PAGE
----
Grab loses Vietnam lawsuit, ordered to pay Vinasun over $200K

The verdict ends an 18-month-long legal battle between Grab and Vietnamese taxi operator Vinasun.

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Grab loses Vietnam lawsuit, ordered to pay Vinasun over $200K

The 18-month-long legal battle between Southeast Asia’s ride-hailing giant Grab and Vietnam’s largest taxi company Vietnam Sun Corp (Vinasun) concluded today with the court ordering Grab to pay the local taxi operator Vnd4.8 billion (US$206,985), according to reports and a statement from Grab.

The two companies have been locked in legal battle since June 2017, when Vinasun accused Grab of causing operating losses to the Vietnamese firm when the latter allegedly abused a pilot programme by Vietnam’s Ministry of Transport by operating as a taxi company.

Vinasun sought nearly US$1.8 million as compensation, which it claimed was Grab’s portion of the US$3.25 million in losses that it suffered in 2016 and the first half of 2017. Grab offered to invest US2.78 million in Vinasun but the Vietnamese taxi operator refused the offer, prompting the court to resume the hearing.

According to a Reuters report, the court on Friday found Grab guilty of violating Vietnamese regulations because it operates as a taxi company and not just as a technology firm. Grab insisted it was not operating as a taxi company.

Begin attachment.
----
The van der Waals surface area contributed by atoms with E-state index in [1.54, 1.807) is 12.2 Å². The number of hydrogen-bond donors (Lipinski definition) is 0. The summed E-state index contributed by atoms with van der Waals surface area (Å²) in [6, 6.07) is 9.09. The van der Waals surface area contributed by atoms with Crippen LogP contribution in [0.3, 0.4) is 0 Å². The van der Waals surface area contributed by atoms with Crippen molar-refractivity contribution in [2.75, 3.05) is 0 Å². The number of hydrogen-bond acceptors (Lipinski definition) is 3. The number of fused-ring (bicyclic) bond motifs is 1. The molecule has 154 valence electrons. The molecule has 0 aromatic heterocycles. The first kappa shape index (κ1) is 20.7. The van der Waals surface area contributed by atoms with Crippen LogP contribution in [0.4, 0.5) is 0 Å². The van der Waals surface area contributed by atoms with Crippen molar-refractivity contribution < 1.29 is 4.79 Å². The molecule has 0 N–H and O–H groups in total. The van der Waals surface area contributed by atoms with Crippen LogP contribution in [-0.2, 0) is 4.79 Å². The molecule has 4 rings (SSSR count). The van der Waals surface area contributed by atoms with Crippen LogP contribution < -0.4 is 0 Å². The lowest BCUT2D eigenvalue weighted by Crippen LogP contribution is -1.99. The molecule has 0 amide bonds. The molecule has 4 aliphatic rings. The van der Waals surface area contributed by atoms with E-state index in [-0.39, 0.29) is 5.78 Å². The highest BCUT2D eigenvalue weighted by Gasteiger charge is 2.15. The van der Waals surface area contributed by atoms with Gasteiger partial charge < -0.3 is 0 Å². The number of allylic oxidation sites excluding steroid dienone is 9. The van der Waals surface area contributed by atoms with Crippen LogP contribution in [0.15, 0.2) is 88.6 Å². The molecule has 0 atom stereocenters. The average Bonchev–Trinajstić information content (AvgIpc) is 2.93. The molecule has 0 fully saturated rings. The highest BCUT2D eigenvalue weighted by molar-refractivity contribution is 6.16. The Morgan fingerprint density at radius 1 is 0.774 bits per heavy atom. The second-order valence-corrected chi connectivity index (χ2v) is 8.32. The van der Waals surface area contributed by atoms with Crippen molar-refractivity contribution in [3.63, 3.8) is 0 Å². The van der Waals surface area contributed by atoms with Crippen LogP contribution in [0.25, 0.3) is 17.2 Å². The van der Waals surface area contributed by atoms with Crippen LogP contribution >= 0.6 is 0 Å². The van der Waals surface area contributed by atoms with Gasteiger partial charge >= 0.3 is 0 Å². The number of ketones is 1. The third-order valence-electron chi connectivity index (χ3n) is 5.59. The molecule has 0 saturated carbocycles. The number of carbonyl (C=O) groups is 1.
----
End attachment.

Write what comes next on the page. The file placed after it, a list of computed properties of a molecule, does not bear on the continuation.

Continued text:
But while the court ruled in favour of Vinasun, it only awarded just over 11% of the compensation that the local taxi operator was seeking because the judge said Grab was not the only factor behind that losses.

Grab said it will be appealing and seeking a reversal of the first instance decision of the court.  In a statement, it said it is preparing to launch a defamation lawsuit against Vinasun and all other parties that have “colluded” with Vinasun if there is no retraction of the “baseless allegations” made towards Grab over the past months.

Grab Vietnam Country Head Jerry Lim said that the first instance verdict of the People’s Court of Ho Chi Minh City is an “extremely unfortunate” for technology and foreign investment in Vietnam.

The verdict, he said, clearly sends the “negative message” internationally and domestically to technology companies and entrepreneurs who want to invest and unleash the potential of Vietnam’s thriving and vibrant tech ecosystem. He also claimed that the verdict would set a bad precedent for other traditional companies by inadvertently encouraging them to sue their way out of competition, instead of innovating their technology.

Lim added that the verdict contradicts the Vietnamese government’s pursuit of its Industry 4.0 and digital economy ambitions, describing Vinasun’s move as an anti-competitive tactic.

“This is a defeat and giant step backwards for Vietnam’s hardworking entrepreneurs and tech talents who truly want to improve people’s lives using technological innovation,” Lim stressed.

Vinasun has not issued a statement regarding the verdict as of this posting.

Editor: Ben Jiang